To contrast that experience, head south and dive into the hustle and bustle of La Rambla - Barcelona’s most famous street. La Rambla is sometimes referred to as Las Ramblas because the street is unofficially divided into five sections. There’s La Rambla de Canaletes, named after a drinking fountain, the water of which supposedly emerges from what were once known as the springs of Canaletes; La Rambla dels Estudis, which is also called La Rambla dels Ocells (ocells means 'birds') because of its former bird market; La Rambla de Sant Josep, named after a former monastery; La Rambla dels Caputxins, named after another former monastery; and La Rambla de Santa Mònica, named after the Convent de Santa Mònica, which once stood on the western flank of the street and has since been converted into the Centre d’Art Santa Mònica, a cultural center that mostly exhibits modern multimedia installations.

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Las Ramblas never sleeps. Souvenir hawkers, buskers, pavement artists, mimes, living statues and crowds of tourists are constantly pumping life into this wide, tree-lined pedestrian boulevard, ensuring a stroll here is pure sensory overload. If busy crowds of people make you anxious, this area might be too much.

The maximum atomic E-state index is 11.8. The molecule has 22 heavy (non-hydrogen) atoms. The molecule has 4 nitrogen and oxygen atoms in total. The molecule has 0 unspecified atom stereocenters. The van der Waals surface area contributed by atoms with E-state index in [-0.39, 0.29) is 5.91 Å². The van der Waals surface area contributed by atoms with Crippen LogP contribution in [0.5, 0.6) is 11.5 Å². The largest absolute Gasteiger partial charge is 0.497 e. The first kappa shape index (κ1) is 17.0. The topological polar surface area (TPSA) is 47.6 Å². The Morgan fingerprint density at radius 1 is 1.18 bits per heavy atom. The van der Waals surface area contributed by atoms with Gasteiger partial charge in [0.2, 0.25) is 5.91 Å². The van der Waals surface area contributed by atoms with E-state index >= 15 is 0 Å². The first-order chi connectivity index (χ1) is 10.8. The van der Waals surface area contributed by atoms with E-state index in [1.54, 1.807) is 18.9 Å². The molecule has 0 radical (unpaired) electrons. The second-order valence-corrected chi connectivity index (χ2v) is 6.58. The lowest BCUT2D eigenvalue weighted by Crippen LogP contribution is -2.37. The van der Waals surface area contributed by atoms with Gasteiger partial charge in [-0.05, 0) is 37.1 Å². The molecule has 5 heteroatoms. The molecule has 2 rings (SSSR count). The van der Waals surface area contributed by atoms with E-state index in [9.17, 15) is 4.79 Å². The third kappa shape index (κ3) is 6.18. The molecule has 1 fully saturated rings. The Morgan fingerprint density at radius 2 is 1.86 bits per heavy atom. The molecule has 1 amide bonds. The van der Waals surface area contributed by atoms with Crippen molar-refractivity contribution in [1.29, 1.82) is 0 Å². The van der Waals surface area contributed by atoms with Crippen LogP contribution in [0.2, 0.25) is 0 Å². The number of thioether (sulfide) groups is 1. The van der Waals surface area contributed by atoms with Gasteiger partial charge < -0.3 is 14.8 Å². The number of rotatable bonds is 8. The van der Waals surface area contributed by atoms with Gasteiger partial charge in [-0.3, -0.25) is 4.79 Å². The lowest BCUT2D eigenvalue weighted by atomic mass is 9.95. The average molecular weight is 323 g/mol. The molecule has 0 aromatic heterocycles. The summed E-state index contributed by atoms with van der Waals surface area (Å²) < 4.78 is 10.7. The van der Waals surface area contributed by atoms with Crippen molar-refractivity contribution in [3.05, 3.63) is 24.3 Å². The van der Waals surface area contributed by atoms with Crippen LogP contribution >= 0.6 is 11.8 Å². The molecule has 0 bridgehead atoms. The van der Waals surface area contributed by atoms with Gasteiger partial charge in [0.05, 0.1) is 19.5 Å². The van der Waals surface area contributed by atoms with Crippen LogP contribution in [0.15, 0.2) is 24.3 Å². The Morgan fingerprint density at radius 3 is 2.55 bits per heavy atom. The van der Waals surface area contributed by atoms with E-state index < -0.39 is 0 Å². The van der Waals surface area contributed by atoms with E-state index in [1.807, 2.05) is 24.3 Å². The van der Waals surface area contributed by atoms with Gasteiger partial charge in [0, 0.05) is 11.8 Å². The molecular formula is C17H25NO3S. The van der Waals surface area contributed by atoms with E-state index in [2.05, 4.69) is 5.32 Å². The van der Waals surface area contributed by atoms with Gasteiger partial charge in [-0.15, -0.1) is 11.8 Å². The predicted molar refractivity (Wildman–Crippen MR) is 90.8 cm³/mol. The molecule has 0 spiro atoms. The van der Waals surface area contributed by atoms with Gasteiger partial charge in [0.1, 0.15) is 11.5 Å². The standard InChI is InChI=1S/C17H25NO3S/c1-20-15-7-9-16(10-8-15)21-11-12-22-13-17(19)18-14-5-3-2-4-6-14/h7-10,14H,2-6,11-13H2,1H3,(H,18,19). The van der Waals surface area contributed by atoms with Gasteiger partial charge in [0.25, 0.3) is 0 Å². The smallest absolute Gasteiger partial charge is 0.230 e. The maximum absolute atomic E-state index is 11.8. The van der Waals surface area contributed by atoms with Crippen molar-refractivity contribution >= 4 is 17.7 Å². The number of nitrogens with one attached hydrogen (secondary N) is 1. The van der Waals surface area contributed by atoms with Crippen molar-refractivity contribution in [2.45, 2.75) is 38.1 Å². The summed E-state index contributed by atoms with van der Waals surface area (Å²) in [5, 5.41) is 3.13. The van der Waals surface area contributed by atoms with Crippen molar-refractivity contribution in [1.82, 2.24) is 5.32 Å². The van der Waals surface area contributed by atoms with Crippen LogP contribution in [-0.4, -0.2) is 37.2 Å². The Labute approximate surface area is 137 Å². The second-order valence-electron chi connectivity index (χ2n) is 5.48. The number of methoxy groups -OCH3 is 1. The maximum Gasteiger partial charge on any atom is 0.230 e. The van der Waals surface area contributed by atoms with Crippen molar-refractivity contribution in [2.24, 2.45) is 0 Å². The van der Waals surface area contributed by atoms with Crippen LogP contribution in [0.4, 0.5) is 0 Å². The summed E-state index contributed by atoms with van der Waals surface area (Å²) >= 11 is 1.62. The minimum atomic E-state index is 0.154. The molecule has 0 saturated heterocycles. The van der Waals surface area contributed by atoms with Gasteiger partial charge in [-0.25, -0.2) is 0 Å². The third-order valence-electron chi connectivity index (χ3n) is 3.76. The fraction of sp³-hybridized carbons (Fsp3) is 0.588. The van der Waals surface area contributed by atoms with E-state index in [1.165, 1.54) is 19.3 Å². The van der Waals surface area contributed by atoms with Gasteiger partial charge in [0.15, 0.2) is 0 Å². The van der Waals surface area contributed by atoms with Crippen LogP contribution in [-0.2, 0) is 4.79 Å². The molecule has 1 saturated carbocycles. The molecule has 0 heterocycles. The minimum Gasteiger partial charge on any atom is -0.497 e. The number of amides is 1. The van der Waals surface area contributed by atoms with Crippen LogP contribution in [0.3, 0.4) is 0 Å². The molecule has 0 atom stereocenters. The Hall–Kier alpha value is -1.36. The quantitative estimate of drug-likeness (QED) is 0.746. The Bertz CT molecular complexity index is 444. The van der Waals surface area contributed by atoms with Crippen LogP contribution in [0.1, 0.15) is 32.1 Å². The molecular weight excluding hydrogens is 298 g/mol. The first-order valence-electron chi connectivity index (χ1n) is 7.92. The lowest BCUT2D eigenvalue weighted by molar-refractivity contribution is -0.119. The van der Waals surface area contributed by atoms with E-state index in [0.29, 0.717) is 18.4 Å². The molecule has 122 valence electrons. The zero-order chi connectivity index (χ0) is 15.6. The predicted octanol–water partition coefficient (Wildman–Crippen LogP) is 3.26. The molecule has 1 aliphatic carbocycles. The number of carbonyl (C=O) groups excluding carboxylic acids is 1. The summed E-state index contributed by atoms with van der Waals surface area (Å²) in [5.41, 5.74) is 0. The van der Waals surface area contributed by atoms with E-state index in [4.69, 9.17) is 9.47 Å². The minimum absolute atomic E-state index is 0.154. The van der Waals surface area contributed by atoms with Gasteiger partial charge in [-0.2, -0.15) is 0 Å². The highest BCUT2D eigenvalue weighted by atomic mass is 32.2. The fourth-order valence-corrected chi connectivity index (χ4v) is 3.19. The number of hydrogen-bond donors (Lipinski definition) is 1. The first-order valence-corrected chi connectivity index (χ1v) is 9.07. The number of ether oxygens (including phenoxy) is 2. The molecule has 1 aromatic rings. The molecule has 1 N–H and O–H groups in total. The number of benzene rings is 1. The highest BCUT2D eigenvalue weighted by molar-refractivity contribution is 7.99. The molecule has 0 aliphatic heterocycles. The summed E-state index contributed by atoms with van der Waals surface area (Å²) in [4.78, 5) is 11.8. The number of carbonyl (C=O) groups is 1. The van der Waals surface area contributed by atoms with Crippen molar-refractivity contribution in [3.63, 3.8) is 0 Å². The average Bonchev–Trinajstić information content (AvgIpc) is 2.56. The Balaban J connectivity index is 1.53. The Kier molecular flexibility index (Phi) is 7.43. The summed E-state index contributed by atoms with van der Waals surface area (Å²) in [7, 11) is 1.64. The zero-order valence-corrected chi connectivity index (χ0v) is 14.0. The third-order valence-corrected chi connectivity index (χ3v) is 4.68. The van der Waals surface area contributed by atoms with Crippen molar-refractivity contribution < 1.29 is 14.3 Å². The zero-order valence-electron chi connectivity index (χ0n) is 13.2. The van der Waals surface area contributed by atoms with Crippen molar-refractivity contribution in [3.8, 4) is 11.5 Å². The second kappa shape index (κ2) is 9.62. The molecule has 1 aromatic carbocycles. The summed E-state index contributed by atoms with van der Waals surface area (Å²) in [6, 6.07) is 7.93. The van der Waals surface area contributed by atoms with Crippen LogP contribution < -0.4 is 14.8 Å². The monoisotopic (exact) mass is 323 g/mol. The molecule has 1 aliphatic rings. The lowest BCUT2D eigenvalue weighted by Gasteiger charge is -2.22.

Rambla del Raval, which is parallel to Las Ramblas, offers a quieter, less touristy alternative with restaurants and bars typically charging lower prices. While you’re there, go hunting for treasures at the famous La Boqueria market and give Fernando Botero’s playful Cat statue a rub for good luck. Don’t rely on its good fortune too much though as pickpockets are common.